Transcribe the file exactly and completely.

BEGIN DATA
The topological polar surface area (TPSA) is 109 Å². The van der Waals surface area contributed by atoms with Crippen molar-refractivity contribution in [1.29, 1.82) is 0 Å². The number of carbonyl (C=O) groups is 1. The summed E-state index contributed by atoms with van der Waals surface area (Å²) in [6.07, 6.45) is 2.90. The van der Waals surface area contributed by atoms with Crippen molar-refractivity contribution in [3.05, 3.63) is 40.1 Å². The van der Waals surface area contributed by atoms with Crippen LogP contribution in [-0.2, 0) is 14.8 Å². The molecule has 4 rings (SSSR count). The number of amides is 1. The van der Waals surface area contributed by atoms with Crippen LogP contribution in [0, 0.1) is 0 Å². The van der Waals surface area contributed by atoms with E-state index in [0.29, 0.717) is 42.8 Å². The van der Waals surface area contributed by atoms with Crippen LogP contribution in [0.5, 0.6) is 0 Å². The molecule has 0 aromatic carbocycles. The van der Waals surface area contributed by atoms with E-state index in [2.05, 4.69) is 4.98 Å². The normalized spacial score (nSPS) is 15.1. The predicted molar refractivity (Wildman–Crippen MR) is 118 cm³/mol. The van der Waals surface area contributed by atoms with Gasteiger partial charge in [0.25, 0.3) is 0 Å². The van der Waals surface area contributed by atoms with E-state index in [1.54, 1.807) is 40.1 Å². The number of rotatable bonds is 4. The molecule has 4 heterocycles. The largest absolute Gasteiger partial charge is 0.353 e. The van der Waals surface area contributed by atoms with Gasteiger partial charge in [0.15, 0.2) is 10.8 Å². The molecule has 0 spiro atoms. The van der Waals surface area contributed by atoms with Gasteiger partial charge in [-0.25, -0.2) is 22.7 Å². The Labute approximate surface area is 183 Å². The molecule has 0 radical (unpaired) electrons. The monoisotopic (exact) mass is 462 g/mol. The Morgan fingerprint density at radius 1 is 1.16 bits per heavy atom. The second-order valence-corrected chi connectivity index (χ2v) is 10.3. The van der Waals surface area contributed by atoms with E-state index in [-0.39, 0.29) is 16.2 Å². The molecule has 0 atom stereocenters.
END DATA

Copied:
The topological polar surface area (TPSA) is 109 Å². The van der Waals surface area contributed by atoms with Crippen molar-refractivity contribution in [1.29, 1.82) is 0 Å². The number of carbonyl (C=O) groups is 1. The summed E-state index contributed by atoms with van der Waals surface area (Å²) in [6.07, 6.45) is 2.90. The van der Waals surface area contributed by atoms with Crippen molar-refractivity contribution in [3.05, 3.63) is 40.1 Å². The van der Waals surface area contributed by atoms with Crippen LogP contribution in [-0.2, 0) is 14.8 Å². The molecule has 4 rings (SSSR count). The number of amides is 1. The van der Waals surface area contributed by atoms with Crippen LogP contribution in [0, 0.1) is 0 Å². The van der Waals surface area contributed by atoms with E-state index in [0.29, 0.717) is 42.8 Å². The van der Waals surface area contributed by atoms with Crippen LogP contribution in [0.5, 0.6) is 0 Å². The molecule has 0 aromatic carbocycles. The van der Waals surface area contributed by atoms with E-state index in [2.05, 4.69) is 4.98 Å². The normalized spacial score (nSPS) is 15.1. The predicted molar refractivity (Wildman–Crippen MR) is 118 cm³/mol. The van der Waals surface area contributed by atoms with Gasteiger partial charge in [0.25, 0.3) is 0 Å². The van der Waals surface area contributed by atoms with E-state index in [1.54, 1.807) is 40.1 Å². The number of rotatable bonds is 4. The molecule has 4 heterocycles. The largest absolute Gasteiger partial charge is 0.353 e. The van der Waals surface area contributed by atoms with Gasteiger partial charge in [0.15, 0.2) is 10.8 Å². The molecule has 0 spiro atoms. The van der Waals surface area contributed by atoms with Gasteiger partial charge in [-0.25, -0.2) is 22.7 Å². The Labute approximate surface area is 183 Å². The molecule has 0 radical (unpaired) electrons. The monoisotopic (exact) mass is 462 g/mol. The Morgan fingerprint density at radius 1 is 1.16 bits per heavy atom. The second-order valence-corrected chi connectivity index (χ2v) is 10.3. The van der Waals surface area contributed by atoms with E-state index in [-0.39, 0.29) is 16.2 Å². The molecule has 0 atom stereocenters.